I'm a software developer and co-founder of a start up that's in a sprint to launch a web app the next 2 months. We have about 3 months of burn time we have before we need to get some funding. By that time, we want to have a product with active users, and ideally some revenue. I'm fairly confident that I can accomplish the task by myself, but I have also never launched a project of this magnitude. The better product we can build in this timespan, the faster we can grow our user base, and the better our fundraising options will be. So I'm looking to bring someone onboard to hack with me. Maybe more than one person.
Good help is hard to find, as we all know, and while I'm willing to share equity, I also want that to be contingent on a productive fit. What is the best approach to a trial-type framework for hiring another developer? Something where the other person feels that their work will be rewarded if they do well and that they can't be left empty-handed at my whim, but where I know that if it turns out not to be a good fit, I can pull the cord without significant loss?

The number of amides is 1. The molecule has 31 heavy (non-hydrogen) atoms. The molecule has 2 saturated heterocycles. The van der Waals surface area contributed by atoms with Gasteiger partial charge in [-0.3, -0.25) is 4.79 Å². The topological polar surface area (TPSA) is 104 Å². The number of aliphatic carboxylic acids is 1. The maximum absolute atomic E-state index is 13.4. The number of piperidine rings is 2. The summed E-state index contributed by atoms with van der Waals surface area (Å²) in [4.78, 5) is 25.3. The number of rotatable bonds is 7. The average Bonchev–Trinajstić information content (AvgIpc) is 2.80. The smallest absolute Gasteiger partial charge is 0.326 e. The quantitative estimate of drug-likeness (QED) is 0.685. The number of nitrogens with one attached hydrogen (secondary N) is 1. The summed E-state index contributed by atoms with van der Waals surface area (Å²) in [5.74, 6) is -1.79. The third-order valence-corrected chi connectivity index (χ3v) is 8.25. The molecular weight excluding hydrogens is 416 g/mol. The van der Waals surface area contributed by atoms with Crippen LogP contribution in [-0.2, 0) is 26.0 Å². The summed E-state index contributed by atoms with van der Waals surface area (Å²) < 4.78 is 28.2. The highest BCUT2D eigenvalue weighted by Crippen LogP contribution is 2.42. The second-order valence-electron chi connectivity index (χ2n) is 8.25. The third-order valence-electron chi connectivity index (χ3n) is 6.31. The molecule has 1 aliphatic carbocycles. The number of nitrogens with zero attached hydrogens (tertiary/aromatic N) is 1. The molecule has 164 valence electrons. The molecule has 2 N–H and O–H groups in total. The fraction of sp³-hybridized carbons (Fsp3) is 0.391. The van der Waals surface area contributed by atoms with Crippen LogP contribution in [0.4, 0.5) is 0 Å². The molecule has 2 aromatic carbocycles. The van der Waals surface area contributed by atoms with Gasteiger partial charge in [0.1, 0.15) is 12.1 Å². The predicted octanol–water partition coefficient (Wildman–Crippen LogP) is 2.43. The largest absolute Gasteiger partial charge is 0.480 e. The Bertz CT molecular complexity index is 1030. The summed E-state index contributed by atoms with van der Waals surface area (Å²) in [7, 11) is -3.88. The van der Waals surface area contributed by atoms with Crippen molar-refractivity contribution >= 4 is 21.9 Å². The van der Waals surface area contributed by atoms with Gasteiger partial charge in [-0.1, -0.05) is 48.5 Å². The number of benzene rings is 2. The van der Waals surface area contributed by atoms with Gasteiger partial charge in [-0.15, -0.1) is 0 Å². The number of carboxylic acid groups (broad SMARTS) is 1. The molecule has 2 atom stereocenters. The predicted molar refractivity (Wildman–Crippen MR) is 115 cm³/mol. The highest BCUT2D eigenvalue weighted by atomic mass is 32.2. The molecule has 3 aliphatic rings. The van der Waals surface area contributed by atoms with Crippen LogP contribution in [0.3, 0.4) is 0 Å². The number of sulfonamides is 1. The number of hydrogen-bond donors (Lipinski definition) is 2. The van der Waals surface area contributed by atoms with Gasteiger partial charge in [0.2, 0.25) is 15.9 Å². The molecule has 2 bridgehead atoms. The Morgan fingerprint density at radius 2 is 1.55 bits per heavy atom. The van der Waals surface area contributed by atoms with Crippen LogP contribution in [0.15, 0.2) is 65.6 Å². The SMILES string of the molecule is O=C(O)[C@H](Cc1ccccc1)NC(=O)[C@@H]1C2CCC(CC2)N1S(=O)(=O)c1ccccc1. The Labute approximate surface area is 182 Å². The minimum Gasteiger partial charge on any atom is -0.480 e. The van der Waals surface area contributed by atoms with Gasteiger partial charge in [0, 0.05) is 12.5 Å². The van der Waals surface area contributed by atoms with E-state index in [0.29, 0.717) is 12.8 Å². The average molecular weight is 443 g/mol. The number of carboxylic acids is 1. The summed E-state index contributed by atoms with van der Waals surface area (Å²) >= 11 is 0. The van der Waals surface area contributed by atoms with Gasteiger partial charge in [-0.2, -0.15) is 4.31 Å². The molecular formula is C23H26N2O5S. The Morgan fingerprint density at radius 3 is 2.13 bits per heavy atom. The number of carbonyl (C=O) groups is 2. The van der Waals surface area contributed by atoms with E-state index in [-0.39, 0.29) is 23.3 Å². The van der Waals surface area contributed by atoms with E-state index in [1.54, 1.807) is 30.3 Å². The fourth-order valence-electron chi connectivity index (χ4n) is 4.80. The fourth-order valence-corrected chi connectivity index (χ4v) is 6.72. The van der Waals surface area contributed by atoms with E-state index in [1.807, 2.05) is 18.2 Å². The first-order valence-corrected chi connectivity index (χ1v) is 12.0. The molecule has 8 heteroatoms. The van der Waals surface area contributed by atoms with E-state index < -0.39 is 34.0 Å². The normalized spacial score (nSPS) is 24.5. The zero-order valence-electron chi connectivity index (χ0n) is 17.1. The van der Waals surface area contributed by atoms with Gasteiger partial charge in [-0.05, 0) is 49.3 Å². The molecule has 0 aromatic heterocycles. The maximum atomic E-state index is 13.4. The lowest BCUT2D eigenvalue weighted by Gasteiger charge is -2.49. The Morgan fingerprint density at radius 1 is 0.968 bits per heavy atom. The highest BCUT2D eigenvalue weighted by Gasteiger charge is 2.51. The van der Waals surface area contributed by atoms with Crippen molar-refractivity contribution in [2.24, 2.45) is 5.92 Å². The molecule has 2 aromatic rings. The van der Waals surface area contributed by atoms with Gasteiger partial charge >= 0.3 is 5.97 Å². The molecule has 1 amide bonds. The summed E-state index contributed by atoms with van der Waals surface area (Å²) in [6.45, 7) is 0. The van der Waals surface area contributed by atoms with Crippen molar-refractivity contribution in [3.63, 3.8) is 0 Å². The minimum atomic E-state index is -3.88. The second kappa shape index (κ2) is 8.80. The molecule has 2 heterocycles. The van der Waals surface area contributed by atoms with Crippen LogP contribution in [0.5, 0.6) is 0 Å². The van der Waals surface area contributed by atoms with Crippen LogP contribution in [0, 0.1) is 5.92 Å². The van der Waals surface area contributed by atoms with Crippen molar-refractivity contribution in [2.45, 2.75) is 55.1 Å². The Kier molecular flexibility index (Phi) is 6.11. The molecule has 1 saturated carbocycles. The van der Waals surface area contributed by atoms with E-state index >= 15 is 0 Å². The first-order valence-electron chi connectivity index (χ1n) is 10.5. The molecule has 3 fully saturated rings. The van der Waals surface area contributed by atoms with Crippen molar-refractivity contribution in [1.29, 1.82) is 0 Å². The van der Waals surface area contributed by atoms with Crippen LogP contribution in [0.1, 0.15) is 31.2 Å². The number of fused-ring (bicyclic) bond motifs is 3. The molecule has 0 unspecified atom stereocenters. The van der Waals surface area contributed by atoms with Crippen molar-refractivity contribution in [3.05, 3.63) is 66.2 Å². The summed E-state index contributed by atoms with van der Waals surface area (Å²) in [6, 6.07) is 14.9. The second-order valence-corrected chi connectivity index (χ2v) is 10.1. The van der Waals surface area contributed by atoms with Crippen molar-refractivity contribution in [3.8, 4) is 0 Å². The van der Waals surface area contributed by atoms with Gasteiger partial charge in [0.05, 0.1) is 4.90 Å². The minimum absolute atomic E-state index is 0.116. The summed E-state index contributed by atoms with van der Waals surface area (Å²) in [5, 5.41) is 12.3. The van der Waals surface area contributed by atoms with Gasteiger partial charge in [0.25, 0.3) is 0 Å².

Edit I've alluded to it in other comments, but my situation is that I don't anticipate a critical need more development help, but it would definitely be advantageous, and I've found people who are interested, in principle. We haven't talked short-term or long-term yet, let alone compensation. I'm just trying to make sure I know enough to do a proper deal, if the fit is right on both sides. For argument's sake, let's assume fit is right and I've got a person that wants to be on board for this 3 month period, and then from there it would be a new deal if both parties are want to make a new arrangement. So I'm not so much asking how to attract talent or how to prioritize--I'm interested in the mechanics of such a deal.